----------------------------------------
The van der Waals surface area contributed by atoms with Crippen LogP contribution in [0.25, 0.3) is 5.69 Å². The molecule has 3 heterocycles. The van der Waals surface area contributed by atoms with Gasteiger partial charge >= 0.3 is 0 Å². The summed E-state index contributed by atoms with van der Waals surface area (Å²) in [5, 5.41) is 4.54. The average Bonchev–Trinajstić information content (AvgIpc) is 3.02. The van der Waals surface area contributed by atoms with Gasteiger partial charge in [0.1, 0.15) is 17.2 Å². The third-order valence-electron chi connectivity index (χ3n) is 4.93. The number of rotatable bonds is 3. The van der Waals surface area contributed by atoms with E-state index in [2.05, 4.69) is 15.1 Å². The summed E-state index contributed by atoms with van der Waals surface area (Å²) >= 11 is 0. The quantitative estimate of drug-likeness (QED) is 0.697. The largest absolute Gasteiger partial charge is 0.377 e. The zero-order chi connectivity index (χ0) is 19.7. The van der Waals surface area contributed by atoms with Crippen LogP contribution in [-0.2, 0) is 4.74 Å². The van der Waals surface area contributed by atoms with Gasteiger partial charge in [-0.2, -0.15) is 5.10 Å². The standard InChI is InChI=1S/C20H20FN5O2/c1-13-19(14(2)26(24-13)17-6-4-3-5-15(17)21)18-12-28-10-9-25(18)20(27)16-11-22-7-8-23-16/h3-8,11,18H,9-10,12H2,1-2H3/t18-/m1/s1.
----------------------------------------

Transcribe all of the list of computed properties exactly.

The van der Waals surface area contributed by atoms with Crippen LogP contribution in [0.25, 0.3) is 5.69 Å². The molecule has 3 heterocycles. The van der Waals surface area contributed by atoms with Gasteiger partial charge >= 0.3 is 0 Å². The summed E-state index contributed by atoms with van der Waals surface area (Å²) in [5, 5.41) is 4.54. The average Bonchev–Trinajstić information content (AvgIpc) is 3.02. The van der Waals surface area contributed by atoms with Gasteiger partial charge in [0.1, 0.15) is 17.2 Å². The third-order valence-electron chi connectivity index (χ3n) is 4.93. The number of rotatable bonds is 3. The van der Waals surface area contributed by atoms with E-state index in [2.05, 4.69) is 15.1 Å². The summed E-state index contributed by atoms with van der Waals surface area (Å²) >= 11 is 0. The quantitative estimate of drug-likeness (QED) is 0.697. The largest absolute Gasteiger partial charge is 0.377 e. The zero-order chi connectivity index (χ0) is 19.7. The van der Waals surface area contributed by atoms with Crippen LogP contribution in [-0.2, 0) is 4.74 Å². The van der Waals surface area contributed by atoms with Gasteiger partial charge in [-0.2, -0.15) is 5.10 Å². The standard InChI is InChI=1S/C20H20FN5O2/c1-13-19(14(2)26(24-13)17-6-4-3-5-15(17)21)18-12-28-10-9-25(18)20(27)16-11-22-7-8-23-16/h3-8,11,18H,9-10,12H2,1-2H3/t18-/m1/s1.